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E. H. Butler Library, Buffalo State, The State University of New York

Archives & Special Collections: Easley, Robert



The Monroe Fordham Regional History Center

Personal Papers: Easley, Robert

Title: Robert W. Easley Papers and Photographs

Date Span: 1950-1985

Acquisition Number: N/A

Creator: Robert W. Easley

Donor: Madeline Easley Scott

Date of Acquisition: 2002

Extent: 1 reel of microfilm

Language: English

Location: Monroe Fordham Regional History Center, Archives & Special Collections Department, E. H. Butler Library, SUNY Buffalo State 

Processed: Processed 2002, Madeline Easley Scott; Reprocessed 2017, Hope Dunbar

Biography/Introduction

Robert W. Easley was the father of Mrs. Madeline O. Scott.  For most of his adult life he was a community activist, businessman, labor advocate, and civic leader in the city of Olean, NY.  His papers were organized and prepared for microfilming by his daughter, Mrs. Madeline Scott.


Robert Waite Easley was born in Chicago, Ill. June 7, 1908.  Robert was one of 6 children born to Rev. Moses & Melissa (Busby) Easley.  Rev. Easley a Pentecostal minister was a plasterer by trade.  The family moved often and Robert attended schools in Indianapolis, Kokomo, Indiana and in 1926 graduated from High School in Benton Harbor, Michigan where he lettered in football and track.  He attended one year at Kalamazoo State Teachers College.

In 1927 he came to Olean, NY with a 5 piece band in which he played the drums, to play at one of the local night clubs.  The saxophone player (Turentine) became ill and was replaced with a local sax player Darwin Barnes.  Darwin introduced Robert to his sister Lois who was a piano player.  In 1928 Lois J. Barnes and Robert married in Williamsville, NY.  They lived in Niagara Falls for a few years where two of their 7 children were born.  Robert worked at the Carbide plant.  The family moved back and settled in Olean.  

During the the 30’s and 40’s jobs were scarce, especially for African Americans. Robert Easley worked days as a Bell Hop at the Olean House Hotel where he had the opportunity to meet Eleanor Roosevelt during a presidential campaign. At night he worked at clubs with his wife Lois along with other musicians in the Bob Easley Band.  The band continued through the mid 60’s playing clubs, country clubs and other social events throughout the southern tier and nearby Pennsylvania communities. In his spare time, Robert mentored the young black males teaching them how to play football, run track and play baseball. These young men kept in touch with him when they went into the service and throughout his life.

Around 1940 a British Company constructed a munitions plant that would make bombs in Eldred, Pa. which is about 30 miles from Olean, NY.  Robert and his brother Moses, Jr. applied for work and both were hired as security guards by a Lord Wellsby from the British Purchasing Commission.  Robert was promoted to the position of employment officer which put him in charge of hiring.  The job also required him to be in charge of the issuing of ration stamps.  This gave him the opportunity to hire many blacks who lived in Allegany & Cattaraugus County.  He remained at the National Munitions plant until it was closed at the end of World War II.  Once again he faced the problem of finding a job.  For a short while he worked at the railroad in the ash pit.  Later he went to work at the feed mill where he became active in the Grain Millers Union.  During the early 1950’s Robert enrolled in and completed a course in Industrial Labor Relations conducted by Cornell University at night at the Olean High School.  He became proficient in labor law, negotiations and organizing.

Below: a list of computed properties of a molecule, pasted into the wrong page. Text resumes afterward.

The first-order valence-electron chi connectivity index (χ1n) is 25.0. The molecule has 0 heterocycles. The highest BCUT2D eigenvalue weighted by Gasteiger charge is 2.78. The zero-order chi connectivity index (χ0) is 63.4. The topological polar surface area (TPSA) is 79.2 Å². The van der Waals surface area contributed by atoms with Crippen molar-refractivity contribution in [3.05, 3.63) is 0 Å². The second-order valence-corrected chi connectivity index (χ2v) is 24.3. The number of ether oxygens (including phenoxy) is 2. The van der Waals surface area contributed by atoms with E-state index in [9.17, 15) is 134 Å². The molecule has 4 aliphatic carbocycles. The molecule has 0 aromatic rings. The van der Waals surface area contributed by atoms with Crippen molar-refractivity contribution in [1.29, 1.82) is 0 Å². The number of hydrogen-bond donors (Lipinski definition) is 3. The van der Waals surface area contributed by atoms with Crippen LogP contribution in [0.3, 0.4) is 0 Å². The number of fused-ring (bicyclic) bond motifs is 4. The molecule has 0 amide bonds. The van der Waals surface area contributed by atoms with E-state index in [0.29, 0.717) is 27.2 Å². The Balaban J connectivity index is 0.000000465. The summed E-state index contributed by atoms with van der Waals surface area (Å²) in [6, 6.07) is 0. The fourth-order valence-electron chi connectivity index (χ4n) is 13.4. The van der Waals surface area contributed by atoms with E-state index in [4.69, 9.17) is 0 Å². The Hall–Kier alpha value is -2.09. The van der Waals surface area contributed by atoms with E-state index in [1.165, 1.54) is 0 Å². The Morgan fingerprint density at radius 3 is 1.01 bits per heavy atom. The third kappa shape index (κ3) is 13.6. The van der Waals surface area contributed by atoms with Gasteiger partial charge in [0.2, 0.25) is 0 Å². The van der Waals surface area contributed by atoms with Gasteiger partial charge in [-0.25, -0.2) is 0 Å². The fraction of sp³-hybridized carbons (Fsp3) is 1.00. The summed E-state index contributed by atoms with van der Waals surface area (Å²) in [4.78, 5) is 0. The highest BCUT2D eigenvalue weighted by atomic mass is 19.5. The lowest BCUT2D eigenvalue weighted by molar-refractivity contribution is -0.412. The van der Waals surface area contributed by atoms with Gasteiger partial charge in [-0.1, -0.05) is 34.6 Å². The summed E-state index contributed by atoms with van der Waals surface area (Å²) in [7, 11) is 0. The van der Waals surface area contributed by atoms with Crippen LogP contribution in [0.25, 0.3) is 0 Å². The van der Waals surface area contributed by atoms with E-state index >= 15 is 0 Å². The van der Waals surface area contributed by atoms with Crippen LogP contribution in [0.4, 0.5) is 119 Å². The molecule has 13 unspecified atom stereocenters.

Robert Easley became active in the local Musicians Union and served as Treasurer/Business Agent for ten years.  In the 1950’s he attended as a delegate a national Musicians Convention in Houston Texas.  At the time they were selecting a site for the next convention he rose and put forth a motion that the Musicians convention would never be held in a location again where black & white musicians had to have separate lodging and eating facilities. The motion passed almost unanimously. New York City Local # 802 agreed to take the 1951 convention. For 10 years he served as President of the Cattaraugus & Allegany AFL-CIO Labor Council.  Serving in this capacity allowed him to meet and work with many political figures such as former NYS Governor Averill Harriman, Nelson Rockefeller, U.S. Senator Jacob Javits and U S Senator Robert Kennedy. Robert Kennedy was instrumental in helping Robert Easley get his job with the Department of Navy.

In the 1965 he took a job with the Department of the Navy as an industrial and contract compliance officer.  This job involved overseeing the integration of all Navy contractors. In 1968 he joined the National NAACP Labor Department as a Special Labor Assistant.  He organized African American Construction Contractors and assisted them in getting bonding and government contracts.  

Robert Easley retired in 1978 at the age of 70.  He returned to Olean resuming his community, political involvement. He ran unsuccessfully for political office as an Alderman but remained active in the Democratic Party.  
When Robert Easley died in Olean, NY on August 27, 1991 many of the people he had mentored came to the funeral from various parts of the country. They talked about the influence he had on their lives.  His grandchildren, nephews & nieces to this day talk about how he talked to them about getting an education or trade making a contribution in their community, taking care of their families and to always reach back to help someone else less fortunate.

In 2007, Robert Easley was designated an Uncrowned King by the Uncrowned Queens Institute.

-Madeline Easley Scott

 

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